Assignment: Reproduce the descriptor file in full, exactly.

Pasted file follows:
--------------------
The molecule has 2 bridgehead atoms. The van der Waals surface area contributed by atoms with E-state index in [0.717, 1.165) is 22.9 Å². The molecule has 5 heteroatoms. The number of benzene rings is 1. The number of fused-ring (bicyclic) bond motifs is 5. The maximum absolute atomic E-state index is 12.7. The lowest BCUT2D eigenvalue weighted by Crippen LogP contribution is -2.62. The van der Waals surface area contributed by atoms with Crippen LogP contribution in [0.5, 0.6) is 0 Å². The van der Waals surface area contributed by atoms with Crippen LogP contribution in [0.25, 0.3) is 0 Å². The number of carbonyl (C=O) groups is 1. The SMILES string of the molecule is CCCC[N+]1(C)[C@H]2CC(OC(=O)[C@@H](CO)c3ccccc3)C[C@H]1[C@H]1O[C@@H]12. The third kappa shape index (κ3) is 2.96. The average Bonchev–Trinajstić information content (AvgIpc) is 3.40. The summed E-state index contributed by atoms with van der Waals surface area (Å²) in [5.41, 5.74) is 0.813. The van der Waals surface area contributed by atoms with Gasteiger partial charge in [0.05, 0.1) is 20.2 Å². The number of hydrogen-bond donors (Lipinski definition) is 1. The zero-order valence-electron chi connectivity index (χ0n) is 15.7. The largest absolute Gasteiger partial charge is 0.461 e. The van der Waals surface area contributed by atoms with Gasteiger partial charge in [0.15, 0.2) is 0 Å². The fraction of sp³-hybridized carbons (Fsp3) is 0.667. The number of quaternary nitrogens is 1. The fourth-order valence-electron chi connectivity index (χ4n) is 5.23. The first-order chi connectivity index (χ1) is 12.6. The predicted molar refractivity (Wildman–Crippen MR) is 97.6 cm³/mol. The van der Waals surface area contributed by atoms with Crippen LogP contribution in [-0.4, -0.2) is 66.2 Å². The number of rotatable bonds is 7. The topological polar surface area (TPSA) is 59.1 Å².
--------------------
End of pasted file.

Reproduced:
The molecule has 2 bridgehead atoms. The van der Waals surface area contributed by atoms with E-state index in [0.717, 1.165) is 22.9 Å². The molecule has 5 heteroatoms. The number of benzene rings is 1. The number of fused-ring (bicyclic) bond motifs is 5. The maximum absolute atomic E-state index is 12.7. The lowest BCUT2D eigenvalue weighted by Crippen LogP contribution is -2.62. The van der Waals surface area contributed by atoms with Crippen LogP contribution in [0.5, 0.6) is 0 Å². The van der Waals surface area contributed by atoms with Crippen LogP contribution in [0.25, 0.3) is 0 Å². The number of carbonyl (C=O) groups is 1. The SMILES string of the molecule is CCCC[N+]1(C)[C@H]2CC(OC(=O)[C@@H](CO)c3ccccc3)C[C@H]1[C@H]1O[C@@H]12. The third kappa shape index (κ3) is 2.96. The average Bonchev–Trinajstić information content (AvgIpc) is 3.40. The summed E-state index contributed by atoms with van der Waals surface area (Å²) in [5.41, 5.74) is 0.813. The van der Waals surface area contributed by atoms with Gasteiger partial charge in [0.05, 0.1) is 20.2 Å². The number of hydrogen-bond donors (Lipinski definition) is 1. The zero-order valence-electron chi connectivity index (χ0n) is 15.7. The largest absolute Gasteiger partial charge is 0.461 e. The van der Waals surface area contributed by atoms with Gasteiger partial charge in [0.15, 0.2) is 0 Å². The fraction of sp³-hybridized carbons (Fsp3) is 0.667. The number of quaternary nitrogens is 1. The fourth-order valence-electron chi connectivity index (χ4n) is 5.23. The first-order chi connectivity index (χ1) is 12.6. The predicted molar refractivity (Wildman–Crippen MR) is 97.6 cm³/mol. The van der Waals surface area contributed by atoms with Crippen LogP contribution in [-0.4, -0.2) is 66.2 Å². The number of rotatable bonds is 7. The topological polar surface area (TPSA) is 59.1 Å².